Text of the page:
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|Positive ||baiissatva ||On Mar 9, 2010, baiissatva from Dunedin
New Zealand wrote:
9b coastal Otago NZ
Super-beautiful plant and well worth the effort of fulfilling it's requirements. I too have found this aloe hard to please as far as water is concerned, but then I shouldn't complain since Im trying to grow it in pretty unsuitable conditions! It seems to be one of the more desert-specific aloes, not really adapting to regular water too well, and letting it sit wet in winter results in root rot faster than you can say the words.
That said, my small example had the roots rotted right off it's little arsecheeks and was close to death before I extricated it and sat it in some dryish pumice, after which it obliged me by developing new roots and beginning to recover.
So if you have a nice specimen that's showing signs of rot, don't despair, cut away the nasty stuff and give it a chance to grow some more before binning it.
Wet winters are a no no. Likes as much heat and sun exposure as you can give it. Mine's staying on a hot windowsill from now on.
|Positive ||Porphyrostachys ||On Aug 30, 2009, Porphyrostachys from Portland, OR (Zone 8b) wrote:
Easily one of the BEST Aloes for the deserts of Arizona. It tolerates the heat, a good amount of sun and went through 19F in 2007 unscathed. The flower show is AMAZING every spring and you'll soon realize that one plant alone isn't enough. Try growing at least 7 plants in a group and sit back for a grand show!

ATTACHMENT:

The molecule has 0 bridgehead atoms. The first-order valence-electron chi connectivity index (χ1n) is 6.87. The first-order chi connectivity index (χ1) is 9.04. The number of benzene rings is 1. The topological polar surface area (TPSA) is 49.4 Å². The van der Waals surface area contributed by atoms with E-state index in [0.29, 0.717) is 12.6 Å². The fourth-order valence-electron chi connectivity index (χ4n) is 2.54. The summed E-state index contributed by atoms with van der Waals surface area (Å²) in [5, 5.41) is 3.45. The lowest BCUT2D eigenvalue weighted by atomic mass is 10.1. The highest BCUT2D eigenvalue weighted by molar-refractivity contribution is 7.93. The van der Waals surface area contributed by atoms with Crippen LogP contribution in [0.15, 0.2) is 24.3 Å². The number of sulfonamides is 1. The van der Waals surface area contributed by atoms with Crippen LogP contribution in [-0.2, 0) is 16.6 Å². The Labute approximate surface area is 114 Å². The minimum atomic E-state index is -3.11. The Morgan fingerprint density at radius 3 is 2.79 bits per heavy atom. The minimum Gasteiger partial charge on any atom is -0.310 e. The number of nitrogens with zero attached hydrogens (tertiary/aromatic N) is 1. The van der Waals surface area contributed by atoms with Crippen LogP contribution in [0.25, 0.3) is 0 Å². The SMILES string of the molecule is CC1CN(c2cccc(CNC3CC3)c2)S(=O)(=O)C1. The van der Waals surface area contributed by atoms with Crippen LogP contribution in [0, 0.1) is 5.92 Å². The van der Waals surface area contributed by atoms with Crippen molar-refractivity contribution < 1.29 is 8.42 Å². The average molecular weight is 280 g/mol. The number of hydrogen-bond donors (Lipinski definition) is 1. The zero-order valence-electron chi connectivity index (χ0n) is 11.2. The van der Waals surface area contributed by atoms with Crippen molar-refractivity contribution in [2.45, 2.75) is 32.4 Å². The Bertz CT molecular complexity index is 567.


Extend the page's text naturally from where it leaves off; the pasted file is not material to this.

|Positive ||palmbob ||On Apr 15, 2005, palmbob from Tarzana, CA (Zone 9b) wrote:
South African stemless aloe. Suckers, but forms dense clumps so suckers right next to mother plant. As colony ages, the center plants die leaving an ever widening circle of clustered plants. These plants actually have stems/trunks, but they run along the ground for 1-2 meters. For some reason the blooms all point out away from the center of the cluster. Leaves slight rough in texture, thick, stiff and brittle, and strikingly pale green to grey-green with sparse, black marginal teeth. Flowers single, dense racemes of red to yellow (usually redder near tips and turning yellow with age) and tend to grow laterally, instead of upright.
Note: this species is readily prone to rot if allowed to get too wet in summer, or wet AND cold in winter (as I have discovered on multiple occasions). Small plants that still have fat, thick leaves clustered together are particularly prone to leaf rot, so best to grow seedlings in protected pots up to a size at which point the leaves start to separate a bit. Larger plants, on the other hand, are quite cold hardy (as long as they stay dry. I have one that not only was unaffected by temps into the high 20s, while nearly all the surround aloes were either turned to mush, or at least badly damaged, this one kept on pushing its flowers... even the flowers were not touched which was very unusual for this freeze we had Jan 2007- even those aloes that seemed cold hardy, all lost their flowers except this one.
This plant has been said to grow in the following regions:
La Presa, California
Mission Viejo, California